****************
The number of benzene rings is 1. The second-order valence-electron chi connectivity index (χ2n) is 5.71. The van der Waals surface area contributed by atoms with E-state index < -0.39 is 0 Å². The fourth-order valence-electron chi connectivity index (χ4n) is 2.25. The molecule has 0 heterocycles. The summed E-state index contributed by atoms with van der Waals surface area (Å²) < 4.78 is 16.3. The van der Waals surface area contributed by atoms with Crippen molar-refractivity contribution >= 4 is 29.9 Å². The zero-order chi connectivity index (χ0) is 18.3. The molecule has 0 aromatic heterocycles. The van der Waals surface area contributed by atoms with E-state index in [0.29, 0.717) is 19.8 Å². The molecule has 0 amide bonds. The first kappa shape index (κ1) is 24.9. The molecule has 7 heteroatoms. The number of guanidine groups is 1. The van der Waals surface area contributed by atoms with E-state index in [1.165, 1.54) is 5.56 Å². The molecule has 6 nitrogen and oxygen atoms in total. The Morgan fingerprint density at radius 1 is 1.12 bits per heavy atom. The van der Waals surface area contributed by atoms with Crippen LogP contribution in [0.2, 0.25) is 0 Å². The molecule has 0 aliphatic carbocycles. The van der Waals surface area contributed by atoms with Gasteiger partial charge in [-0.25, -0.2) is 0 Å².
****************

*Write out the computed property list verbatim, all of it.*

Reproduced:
The number of benzene rings is 1. The second-order valence-electron chi connectivity index (χ2n) is 5.71. The van der Waals surface area contributed by atoms with E-state index < -0.39 is 0 Å². The fourth-order valence-electron chi connectivity index (χ4n) is 2.25. The molecule has 0 heterocycles. The summed E-state index contributed by atoms with van der Waals surface area (Å²) < 4.78 is 16.3. The van der Waals surface area contributed by atoms with Crippen molar-refractivity contribution >= 4 is 29.9 Å². The zero-order chi connectivity index (χ0) is 18.3. The molecule has 0 aromatic heterocycles. The van der Waals surface area contributed by atoms with E-state index in [0.29, 0.717) is 19.8 Å². The molecule has 0 amide bonds. The first kappa shape index (κ1) is 24.9. The molecule has 7 heteroatoms. The number of guanidine groups is 1. The van der Waals surface area contributed by atoms with E-state index in [1.165, 1.54) is 5.56 Å². The molecule has 6 nitrogen and oxygen atoms in total. The Morgan fingerprint density at radius 1 is 1.12 bits per heavy atom. The van der Waals surface area contributed by atoms with Crippen LogP contribution in [0.2, 0.25) is 0 Å². The molecule has 0 aliphatic carbocycles. The van der Waals surface area contributed by atoms with Gasteiger partial charge in [-0.25, -0.2) is 0 Å².